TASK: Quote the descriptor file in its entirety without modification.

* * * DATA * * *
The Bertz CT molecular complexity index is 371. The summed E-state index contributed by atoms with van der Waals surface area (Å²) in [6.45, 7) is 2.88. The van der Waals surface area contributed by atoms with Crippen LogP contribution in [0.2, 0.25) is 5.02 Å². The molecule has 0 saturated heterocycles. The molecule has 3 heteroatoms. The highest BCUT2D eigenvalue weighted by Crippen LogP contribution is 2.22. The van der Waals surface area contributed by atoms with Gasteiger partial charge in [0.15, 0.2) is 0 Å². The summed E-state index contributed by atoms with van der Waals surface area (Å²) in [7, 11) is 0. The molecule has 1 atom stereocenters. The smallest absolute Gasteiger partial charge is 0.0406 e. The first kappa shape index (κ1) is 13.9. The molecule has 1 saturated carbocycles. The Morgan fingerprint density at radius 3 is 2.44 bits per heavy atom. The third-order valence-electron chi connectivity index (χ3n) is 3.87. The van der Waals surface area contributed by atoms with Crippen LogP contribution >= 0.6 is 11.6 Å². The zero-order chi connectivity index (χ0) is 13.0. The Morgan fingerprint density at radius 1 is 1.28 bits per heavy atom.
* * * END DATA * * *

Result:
The Bertz CT molecular complexity index is 371. The summed E-state index contributed by atoms with van der Waals surface area (Å²) in [6.45, 7) is 2.88. The van der Waals surface area contributed by atoms with Crippen LogP contribution in [0.2, 0.25) is 5.02 Å². The molecule has 0 saturated heterocycles. The molecule has 3 heteroatoms. The highest BCUT2D eigenvalue weighted by Crippen LogP contribution is 2.22. The van der Waals surface area contributed by atoms with Gasteiger partial charge in [0.15, 0.2) is 0 Å². The summed E-state index contributed by atoms with van der Waals surface area (Å²) in [7, 11) is 0. The molecule has 1 atom stereocenters. The smallest absolute Gasteiger partial charge is 0.0406 e. The first kappa shape index (κ1) is 13.9. The molecule has 1 saturated carbocycles. The Morgan fingerprint density at radius 3 is 2.44 bits per heavy atom. The third-order valence-electron chi connectivity index (χ3n) is 3.87. The van der Waals surface area contributed by atoms with Crippen LogP contribution >= 0.6 is 11.6 Å². The zero-order chi connectivity index (χ0) is 13.0. The Morgan fingerprint density at radius 1 is 1.28 bits per heavy atom.